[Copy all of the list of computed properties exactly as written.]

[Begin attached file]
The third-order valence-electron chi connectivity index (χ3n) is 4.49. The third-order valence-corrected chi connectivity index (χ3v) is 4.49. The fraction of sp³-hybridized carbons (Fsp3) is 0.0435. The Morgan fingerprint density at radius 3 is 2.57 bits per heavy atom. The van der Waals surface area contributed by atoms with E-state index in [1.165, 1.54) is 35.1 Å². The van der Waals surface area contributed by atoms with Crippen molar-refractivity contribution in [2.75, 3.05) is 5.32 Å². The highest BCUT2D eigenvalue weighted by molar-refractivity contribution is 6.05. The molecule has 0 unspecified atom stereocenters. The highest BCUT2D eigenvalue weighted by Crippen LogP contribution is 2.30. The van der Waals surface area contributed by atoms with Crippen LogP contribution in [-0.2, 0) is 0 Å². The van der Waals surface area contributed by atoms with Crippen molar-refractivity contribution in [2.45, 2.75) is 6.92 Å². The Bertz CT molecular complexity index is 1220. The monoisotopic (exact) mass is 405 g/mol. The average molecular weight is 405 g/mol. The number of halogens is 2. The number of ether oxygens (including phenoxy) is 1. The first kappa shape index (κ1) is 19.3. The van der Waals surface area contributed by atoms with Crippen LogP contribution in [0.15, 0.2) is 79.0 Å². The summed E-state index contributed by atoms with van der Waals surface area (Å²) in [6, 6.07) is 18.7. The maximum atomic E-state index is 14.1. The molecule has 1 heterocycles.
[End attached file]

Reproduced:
The third-order valence-electron chi connectivity index (χ3n) is 4.49. The third-order valence-corrected chi connectivity index (χ3v) is 4.49. The fraction of sp³-hybridized carbons (Fsp3) is 0.0435. The Morgan fingerprint density at radius 3 is 2.57 bits per heavy atom. The van der Waals surface area contributed by atoms with E-state index in [1.165, 1.54) is 35.1 Å². The van der Waals surface area contributed by atoms with Crippen molar-refractivity contribution in [2.75, 3.05) is 5.32 Å². The highest BCUT2D eigenvalue weighted by molar-refractivity contribution is 6.05. The molecule has 0 unspecified atom stereocenters. The highest BCUT2D eigenvalue weighted by Crippen LogP contribution is 2.30. The van der Waals surface area contributed by atoms with Crippen LogP contribution in [-0.2, 0) is 0 Å². The van der Waals surface area contributed by atoms with Crippen molar-refractivity contribution in [2.45, 2.75) is 6.92 Å². The Bertz CT molecular complexity index is 1220. The monoisotopic (exact) mass is 405 g/mol. The average molecular weight is 405 g/mol. The number of halogens is 2. The number of ether oxygens (including phenoxy) is 1. The first kappa shape index (κ1) is 19.3. The van der Waals surface area contributed by atoms with Crippen LogP contribution in [0.15, 0.2) is 79.0 Å². The summed E-state index contributed by atoms with van der Waals surface area (Å²) in [6, 6.07) is 18.7. The maximum atomic E-state index is 14.1. The molecule has 1 heterocycles.